And so in summary for Hand 71, we would expect Martin to gain 11134 chips from the way he played his ace-deuce, given the community cards and DeepStack’s actions. But AIVAT additionally estimates that he got lucky by a total of 11434 chips. Martin’s net result is therefore an overall rating of -300.

So how good are these AIVAT estimates? The short answer is ‘pretty damn good’. But for those seeking further comfort, DeepStack’s intuition (or ‘heuristic evaluation of states’) comes from hundreds, perhaps thousands, of CPU years of computation. Advances in the understanding of deep neural networks have allowed DeepStack to teach itself the value of specific poker scenarios. By additionally being able to simulate a vast number of games against itself in real-time, this new value assessment tool, of cards and of actions, surpasses what human beings could possibly hope to achieve in several lifetimes of gameplay experience.

While the actual chips won and lost give a somewhat distorted view of the actual skill involved in a single hand of poker, over time this measure will tend to the same conclusion that the AIVAT ratings will. The DeepStack research team has proven that AIVAT significantly reduces the variance in poker results in a fair and unbiased fashion. What AIVAT therefore gives us is the ability to assess a player’s true win-rate after vastly fewer hands than if we were just using chips, with additional in-depth insights into the merits and drawbacks of individual plays. By analyzing trends in one’s own AIVAT data one can appreciate the game of poker and improve one’s own ability like never before. The International Federation of Match Poker is working with the University of Alberta’s Computer Poker Research Group to power an official skill rating system adopting these revolutionary techniques that AI can provide. It is hoped that this data will be used to determine the finalists at the next IFMP World Poker Championships, and ultimately who is the best poker player on the planet.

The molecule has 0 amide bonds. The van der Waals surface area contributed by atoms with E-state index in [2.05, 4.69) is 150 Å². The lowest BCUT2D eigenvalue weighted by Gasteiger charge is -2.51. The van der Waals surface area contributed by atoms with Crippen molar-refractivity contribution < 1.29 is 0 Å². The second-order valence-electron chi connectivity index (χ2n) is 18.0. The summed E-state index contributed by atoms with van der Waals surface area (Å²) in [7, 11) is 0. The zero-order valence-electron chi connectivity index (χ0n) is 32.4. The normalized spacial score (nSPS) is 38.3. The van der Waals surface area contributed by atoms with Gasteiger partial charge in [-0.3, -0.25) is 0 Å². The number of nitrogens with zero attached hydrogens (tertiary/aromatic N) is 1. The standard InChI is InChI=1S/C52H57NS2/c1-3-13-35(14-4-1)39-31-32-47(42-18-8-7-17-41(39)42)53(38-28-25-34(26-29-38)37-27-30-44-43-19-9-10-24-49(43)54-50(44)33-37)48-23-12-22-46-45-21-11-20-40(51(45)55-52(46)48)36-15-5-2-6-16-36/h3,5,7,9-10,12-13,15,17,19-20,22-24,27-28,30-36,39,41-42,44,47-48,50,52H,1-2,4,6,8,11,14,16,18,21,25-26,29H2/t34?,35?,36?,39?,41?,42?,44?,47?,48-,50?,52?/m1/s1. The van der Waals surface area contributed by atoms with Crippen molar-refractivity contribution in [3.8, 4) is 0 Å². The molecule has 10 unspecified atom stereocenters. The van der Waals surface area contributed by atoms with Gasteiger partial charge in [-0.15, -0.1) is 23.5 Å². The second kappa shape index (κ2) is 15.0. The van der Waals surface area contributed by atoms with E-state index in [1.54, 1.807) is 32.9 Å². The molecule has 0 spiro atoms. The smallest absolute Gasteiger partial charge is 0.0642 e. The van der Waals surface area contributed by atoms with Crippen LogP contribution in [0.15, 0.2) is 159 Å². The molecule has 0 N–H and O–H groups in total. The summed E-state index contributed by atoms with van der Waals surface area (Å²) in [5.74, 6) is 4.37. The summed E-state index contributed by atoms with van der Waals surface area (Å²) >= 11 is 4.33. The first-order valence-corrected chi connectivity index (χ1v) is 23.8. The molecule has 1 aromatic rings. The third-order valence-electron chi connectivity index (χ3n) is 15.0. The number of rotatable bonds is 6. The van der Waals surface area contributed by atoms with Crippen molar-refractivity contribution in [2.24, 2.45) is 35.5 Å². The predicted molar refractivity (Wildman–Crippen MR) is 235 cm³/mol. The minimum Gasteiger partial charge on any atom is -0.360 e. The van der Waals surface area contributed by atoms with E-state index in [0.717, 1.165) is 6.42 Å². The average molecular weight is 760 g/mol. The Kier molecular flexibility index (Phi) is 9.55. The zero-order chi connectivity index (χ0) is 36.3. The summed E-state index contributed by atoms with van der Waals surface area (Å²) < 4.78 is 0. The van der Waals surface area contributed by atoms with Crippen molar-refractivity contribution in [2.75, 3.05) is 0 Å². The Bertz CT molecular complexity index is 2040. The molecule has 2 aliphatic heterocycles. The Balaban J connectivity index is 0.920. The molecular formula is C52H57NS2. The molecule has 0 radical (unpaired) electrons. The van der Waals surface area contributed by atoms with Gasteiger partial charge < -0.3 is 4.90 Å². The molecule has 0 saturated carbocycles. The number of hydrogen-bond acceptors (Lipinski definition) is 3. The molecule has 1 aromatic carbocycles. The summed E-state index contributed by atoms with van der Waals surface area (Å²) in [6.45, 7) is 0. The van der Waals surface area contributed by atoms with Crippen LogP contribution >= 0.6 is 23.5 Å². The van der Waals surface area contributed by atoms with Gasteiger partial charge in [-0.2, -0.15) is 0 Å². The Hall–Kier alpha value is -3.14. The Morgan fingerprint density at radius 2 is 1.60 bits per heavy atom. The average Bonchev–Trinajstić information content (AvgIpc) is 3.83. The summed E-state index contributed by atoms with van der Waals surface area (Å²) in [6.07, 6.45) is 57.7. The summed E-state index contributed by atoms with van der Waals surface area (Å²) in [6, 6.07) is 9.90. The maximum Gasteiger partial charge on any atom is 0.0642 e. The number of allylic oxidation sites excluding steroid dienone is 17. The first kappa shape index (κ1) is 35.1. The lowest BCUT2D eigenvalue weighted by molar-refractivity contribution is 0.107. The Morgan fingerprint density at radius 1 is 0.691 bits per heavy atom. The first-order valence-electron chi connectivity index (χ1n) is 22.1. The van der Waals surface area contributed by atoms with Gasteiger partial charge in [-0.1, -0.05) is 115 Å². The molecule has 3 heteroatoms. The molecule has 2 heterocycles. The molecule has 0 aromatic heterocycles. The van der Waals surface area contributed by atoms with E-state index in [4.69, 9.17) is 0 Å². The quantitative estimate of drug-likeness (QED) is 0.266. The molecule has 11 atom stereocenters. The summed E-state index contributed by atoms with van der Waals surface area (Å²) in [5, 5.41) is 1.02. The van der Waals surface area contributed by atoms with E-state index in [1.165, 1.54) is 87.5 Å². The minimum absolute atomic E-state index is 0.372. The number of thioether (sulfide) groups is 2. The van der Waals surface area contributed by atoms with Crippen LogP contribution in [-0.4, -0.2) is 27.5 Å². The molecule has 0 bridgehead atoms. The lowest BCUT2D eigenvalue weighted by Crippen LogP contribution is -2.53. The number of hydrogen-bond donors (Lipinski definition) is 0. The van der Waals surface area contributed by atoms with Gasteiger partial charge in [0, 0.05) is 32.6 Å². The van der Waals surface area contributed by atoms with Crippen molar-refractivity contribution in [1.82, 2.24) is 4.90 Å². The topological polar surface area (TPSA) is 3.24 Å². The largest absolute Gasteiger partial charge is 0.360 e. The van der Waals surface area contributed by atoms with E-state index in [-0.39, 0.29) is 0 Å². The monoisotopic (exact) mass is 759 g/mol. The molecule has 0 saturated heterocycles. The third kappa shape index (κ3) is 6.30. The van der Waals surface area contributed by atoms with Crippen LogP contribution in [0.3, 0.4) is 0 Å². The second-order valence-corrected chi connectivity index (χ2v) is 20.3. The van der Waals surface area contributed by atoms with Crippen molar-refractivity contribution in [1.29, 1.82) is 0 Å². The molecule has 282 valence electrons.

Four more interesting hands from the Martin Sturc v DeepStack match:

Hand 223

“How many times shall we run it?”

Here’s another example of the players getting their chips all-in, but this time before the flop. We again see a huge difference between the chips and AIVAT score.

Martin is clearly fortunate to be dealt pocket queens, but in this all-in scenario given the betting we see that he is a massive statistical underdog against the full range of hands DeepStack will take all-in pre-flop in this way (one must assume mainly with KK and AA). Additionally we can deduce that the actual holding of ace-five suited is right at the bottom of DeepStack’s range here.